Shield law should not be blocked over WikiLeaks

Thursday, September 9, 2010

Copyright 2010 by the Reporters Committee for Freedom of the Press. Reprinted by permission. This article appeared in the summer 2010 edition of News Media & the Law.

It was only a matter of time before someone used the Internet to anonymously spread sensitive classified information collected by the United States and other governments.

And it’s not surprising that it was WikiLeaks, a website founded in 2006 by Australian Julian Assange as a repository for secret information collected by self-styled “whistleblowers” from around the world, that in July dumped more than 90,000 Afghanistan war reports onto the Internet.

It also shouldn’t be a surprise that the folks at WikiLeaks are giving Washingtonians significant heartburn. Among the most concerned are those who have spent time over the last six years advocating for a federal shield law.

As the end of the 111th Congress approaches, the Reporters Committee and other news organizations are frantically working to persuade the U.S. Senate to finally vote on a federal shield law that gives limited protection for bona fide journalists to protect their confidential sources. Although a similar measure passed by voice vote nearly 18 months ago, the Senate has been hung up over defining who would be covered by the law and in crafting a way that would deny protection to a journalist and the source whenever a federal prosecutor utters the words “national security.” Democratic Sens. Charles Schumer and Dianne Feinstein are now drafting an amendment to exclude such websites from the pending legislation. However, it is not clear that a U.S. federal subpoena could even be served on the website, which bases its operations in Iceland, Sweden and other locations.

In my mind, such changes are not necessary.

The six full-time volunteers and about 1,000 volunteer “encryption experts” who operate WikiLeaks will not be confused with journalists. Assange conceded as much when he gave thousands of the classified Afghan documents weeks ahead of time to three international newspapers, including The New York Times, to be published at the same time the data was posted.

This had two interesting effects: First, actual journalists had the opportunity to do some actual journalism with the documents. That is, they reviewed and verified the documents, sought out alternative views and asked the government to not only comment on the documents but also warn them if some information should not be posted in an effort to protect sources and methods in Afghanistan.

Second, the fact that well-respected news organizations used the documents gave instant publicity to WikiLeaks. How many people outside the intelligence world would have paid attention to the posting of thousands of classified documents had the mainstream media not become involved?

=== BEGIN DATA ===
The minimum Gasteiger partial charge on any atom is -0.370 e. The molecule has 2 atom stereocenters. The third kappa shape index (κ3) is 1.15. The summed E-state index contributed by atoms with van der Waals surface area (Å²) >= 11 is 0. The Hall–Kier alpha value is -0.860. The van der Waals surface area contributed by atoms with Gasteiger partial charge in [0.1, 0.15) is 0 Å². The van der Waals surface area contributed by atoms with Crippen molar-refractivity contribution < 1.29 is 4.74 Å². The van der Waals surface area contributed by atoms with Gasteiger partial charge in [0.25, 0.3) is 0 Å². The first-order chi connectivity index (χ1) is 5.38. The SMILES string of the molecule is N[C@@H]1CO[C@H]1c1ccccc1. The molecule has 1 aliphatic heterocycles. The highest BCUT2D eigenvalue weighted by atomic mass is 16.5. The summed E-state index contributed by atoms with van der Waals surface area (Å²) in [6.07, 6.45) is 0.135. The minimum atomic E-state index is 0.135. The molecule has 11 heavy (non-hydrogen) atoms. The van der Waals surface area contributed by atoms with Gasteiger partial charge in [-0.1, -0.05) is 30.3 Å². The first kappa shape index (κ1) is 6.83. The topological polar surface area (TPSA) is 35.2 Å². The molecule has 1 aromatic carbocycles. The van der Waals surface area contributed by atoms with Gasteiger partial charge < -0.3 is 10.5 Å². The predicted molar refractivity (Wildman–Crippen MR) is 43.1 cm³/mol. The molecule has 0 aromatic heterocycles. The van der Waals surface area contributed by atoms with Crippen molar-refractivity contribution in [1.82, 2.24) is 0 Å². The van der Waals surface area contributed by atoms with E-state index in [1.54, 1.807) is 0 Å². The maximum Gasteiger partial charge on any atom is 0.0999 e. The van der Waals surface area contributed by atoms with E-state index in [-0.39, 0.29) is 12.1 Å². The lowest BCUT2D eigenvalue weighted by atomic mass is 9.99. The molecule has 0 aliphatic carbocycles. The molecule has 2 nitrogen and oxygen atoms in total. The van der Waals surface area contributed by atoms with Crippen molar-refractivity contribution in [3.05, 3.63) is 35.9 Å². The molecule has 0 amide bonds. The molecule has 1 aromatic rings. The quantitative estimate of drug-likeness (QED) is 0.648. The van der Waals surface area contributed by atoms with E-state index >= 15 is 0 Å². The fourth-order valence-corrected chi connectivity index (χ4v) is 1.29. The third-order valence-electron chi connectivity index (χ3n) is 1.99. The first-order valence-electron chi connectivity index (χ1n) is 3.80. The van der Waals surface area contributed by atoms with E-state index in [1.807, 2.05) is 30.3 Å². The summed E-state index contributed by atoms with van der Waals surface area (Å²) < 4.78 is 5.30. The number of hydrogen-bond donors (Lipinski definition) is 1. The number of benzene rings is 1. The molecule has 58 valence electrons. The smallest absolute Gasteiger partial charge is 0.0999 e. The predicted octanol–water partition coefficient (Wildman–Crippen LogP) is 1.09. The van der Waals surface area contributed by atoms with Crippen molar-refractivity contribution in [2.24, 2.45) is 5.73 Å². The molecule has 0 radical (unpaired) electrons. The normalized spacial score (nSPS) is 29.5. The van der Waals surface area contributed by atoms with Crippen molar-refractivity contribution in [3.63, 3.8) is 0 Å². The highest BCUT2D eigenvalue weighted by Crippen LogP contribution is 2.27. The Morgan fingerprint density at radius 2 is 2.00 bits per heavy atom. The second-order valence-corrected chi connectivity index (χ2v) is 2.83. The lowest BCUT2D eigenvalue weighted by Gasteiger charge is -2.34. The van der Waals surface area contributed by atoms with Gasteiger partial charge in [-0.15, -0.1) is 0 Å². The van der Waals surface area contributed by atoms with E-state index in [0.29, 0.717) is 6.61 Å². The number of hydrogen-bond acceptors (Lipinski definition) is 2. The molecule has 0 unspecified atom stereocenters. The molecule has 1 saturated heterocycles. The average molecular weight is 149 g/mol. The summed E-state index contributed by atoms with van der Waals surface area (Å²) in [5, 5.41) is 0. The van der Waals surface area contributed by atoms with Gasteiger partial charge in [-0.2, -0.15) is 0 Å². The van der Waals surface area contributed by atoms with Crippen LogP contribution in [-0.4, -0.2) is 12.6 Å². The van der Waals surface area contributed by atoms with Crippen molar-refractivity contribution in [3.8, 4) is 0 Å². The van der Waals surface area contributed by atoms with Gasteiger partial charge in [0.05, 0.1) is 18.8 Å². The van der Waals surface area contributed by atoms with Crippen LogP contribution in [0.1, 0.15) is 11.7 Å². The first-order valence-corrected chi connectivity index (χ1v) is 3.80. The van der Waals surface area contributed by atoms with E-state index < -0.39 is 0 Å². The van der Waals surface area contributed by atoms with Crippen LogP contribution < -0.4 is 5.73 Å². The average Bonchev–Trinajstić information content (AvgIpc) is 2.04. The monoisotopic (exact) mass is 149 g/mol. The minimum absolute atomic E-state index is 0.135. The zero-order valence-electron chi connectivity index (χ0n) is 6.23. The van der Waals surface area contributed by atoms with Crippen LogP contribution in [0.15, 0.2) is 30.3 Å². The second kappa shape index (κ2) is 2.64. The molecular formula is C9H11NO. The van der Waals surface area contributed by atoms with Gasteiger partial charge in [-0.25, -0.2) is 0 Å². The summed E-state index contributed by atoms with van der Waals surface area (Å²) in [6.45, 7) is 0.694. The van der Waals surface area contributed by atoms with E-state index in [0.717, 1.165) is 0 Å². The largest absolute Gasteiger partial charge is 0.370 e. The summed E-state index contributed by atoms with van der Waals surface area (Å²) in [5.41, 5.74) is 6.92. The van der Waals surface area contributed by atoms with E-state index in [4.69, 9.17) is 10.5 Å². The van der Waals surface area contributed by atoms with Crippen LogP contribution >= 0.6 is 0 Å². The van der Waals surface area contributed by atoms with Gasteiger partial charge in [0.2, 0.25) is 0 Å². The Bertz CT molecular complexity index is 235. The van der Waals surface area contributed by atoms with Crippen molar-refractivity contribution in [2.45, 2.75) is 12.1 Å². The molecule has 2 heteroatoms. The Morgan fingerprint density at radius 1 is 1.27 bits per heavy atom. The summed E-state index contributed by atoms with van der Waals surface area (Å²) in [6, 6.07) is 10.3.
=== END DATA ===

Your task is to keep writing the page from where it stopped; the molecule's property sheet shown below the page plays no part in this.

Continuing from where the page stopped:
It’s futile to ask whether WikiLeaks should be “allowed” to operate. At this point, there’s no way to stop Assange or anyone else with the same business model.

One of the great ironies in the shield law debate is this: Would we even be talking about the need for a shield law if news organizations used the anonymous dumping model, where sources are not identifiable and those who post the information are not subject to a subpoena because we don’t know who they are?

We’ve always been excited about what technology can do for a new generation of journalists. But it’s also important to make sure that journalists are given the right to protect confidential sources. It leads to better journalism.

It’s dangerous to come up with bright-line rules for defining journalism. But there are a few useful tools to use when you’re trying to decide whether someone performed an act of journalism.

I pulled out the Society of Professional Journalists Code of Ethics to evaluate what WikiLeaks did and concluded that the WikiLeaks data dump was not journalism. The code is useful because it poses a series of questions.

First, did the WikiLeaks documents reveal the truth? It seems so.

Did the WikiLeaks volunteers act independently, without being beholden to any sources or outside interests? Probably.

Were they accountable for their work?  No. Other than Assange, we don’t know who they are. How could we possibly hold them accountable?

Did the WikiLeaks posters “minimize harm”? It appears The New York Times did. But further evaluation of some documents from Afghanistan not used by the news organizations have revealed that scores of intelligence sources — i.e., people who live in the communities affected by the war — were identified and are likely in danger of death or imprisonment.

I don’t think WikiLeaks engaged in journalism. Congress should come to the same conclusion and adopt a federal shield law when it comes back from its summer break.